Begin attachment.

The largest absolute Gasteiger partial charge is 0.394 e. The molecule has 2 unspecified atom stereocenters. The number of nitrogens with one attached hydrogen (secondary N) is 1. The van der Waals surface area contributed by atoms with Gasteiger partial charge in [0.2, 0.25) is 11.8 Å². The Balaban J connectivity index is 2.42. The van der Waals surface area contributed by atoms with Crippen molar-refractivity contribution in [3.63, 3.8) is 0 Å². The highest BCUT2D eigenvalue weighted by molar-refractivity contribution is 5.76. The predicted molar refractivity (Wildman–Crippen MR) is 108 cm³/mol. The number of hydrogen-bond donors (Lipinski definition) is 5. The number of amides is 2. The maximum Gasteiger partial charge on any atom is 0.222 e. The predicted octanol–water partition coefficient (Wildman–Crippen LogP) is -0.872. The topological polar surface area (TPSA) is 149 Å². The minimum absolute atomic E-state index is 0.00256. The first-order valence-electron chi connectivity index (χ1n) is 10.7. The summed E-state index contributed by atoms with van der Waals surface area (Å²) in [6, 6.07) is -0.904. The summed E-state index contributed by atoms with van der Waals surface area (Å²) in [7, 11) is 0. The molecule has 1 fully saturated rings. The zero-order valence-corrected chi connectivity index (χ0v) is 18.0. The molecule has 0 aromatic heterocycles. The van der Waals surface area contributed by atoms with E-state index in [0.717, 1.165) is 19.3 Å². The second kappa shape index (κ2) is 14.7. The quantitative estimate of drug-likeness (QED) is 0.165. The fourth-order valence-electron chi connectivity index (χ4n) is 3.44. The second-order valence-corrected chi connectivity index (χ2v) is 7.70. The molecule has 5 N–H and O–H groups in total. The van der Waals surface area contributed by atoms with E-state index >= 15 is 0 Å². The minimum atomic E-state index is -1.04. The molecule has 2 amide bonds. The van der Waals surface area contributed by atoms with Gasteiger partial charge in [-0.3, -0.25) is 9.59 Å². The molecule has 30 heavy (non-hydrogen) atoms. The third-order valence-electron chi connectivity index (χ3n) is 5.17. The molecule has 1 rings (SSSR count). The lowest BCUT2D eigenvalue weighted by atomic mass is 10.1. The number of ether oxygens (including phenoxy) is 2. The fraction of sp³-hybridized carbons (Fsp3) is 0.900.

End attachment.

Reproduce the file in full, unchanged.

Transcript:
The largest absolute Gasteiger partial charge is 0.394 e. The molecule has 2 unspecified atom stereocenters. The number of nitrogens with one attached hydrogen (secondary N) is 1. The van der Waals surface area contributed by atoms with Gasteiger partial charge in [0.2, 0.25) is 11.8 Å². The Balaban J connectivity index is 2.42. The van der Waals surface area contributed by atoms with Crippen molar-refractivity contribution in [3.63, 3.8) is 0 Å². The highest BCUT2D eigenvalue weighted by molar-refractivity contribution is 5.76. The predicted molar refractivity (Wildman–Crippen MR) is 108 cm³/mol. The number of hydrogen-bond donors (Lipinski definition) is 5. The number of amides is 2. The maximum Gasteiger partial charge on any atom is 0.222 e. The predicted octanol–water partition coefficient (Wildman–Crippen LogP) is -0.872. The topological polar surface area (TPSA) is 149 Å². The minimum absolute atomic E-state index is 0.00256. The first-order valence-electron chi connectivity index (χ1n) is 10.7. The summed E-state index contributed by atoms with van der Waals surface area (Å²) in [6, 6.07) is -0.904. The summed E-state index contributed by atoms with van der Waals surface area (Å²) in [7, 11) is 0. The molecule has 1 fully saturated rings. The zero-order valence-corrected chi connectivity index (χ0v) is 18.0. The molecule has 0 aromatic heterocycles. The van der Waals surface area contributed by atoms with E-state index in [0.717, 1.165) is 19.3 Å². The second kappa shape index (κ2) is 14.7. The quantitative estimate of drug-likeness (QED) is 0.165. The fourth-order valence-electron chi connectivity index (χ4n) is 3.44. The second-order valence-corrected chi connectivity index (χ2v) is 7.70. The molecule has 5 N–H and O–H groups in total. The van der Waals surface area contributed by atoms with E-state index >= 15 is 0 Å². The minimum atomic E-state index is -1.04. The molecule has 2 amide bonds. The van der Waals surface area contributed by atoms with Gasteiger partial charge in [-0.3, -0.25) is 9.59 Å². The molecule has 30 heavy (non-hydrogen) atoms. The third-order valence-electron chi connectivity index (χ3n) is 5.17. The molecule has 1 rings (SSSR count). The lowest BCUT2D eigenvalue weighted by atomic mass is 10.1. The number of ether oxygens (including phenoxy) is 2. The fraction of sp³-hybridized carbons (Fsp3) is 0.900.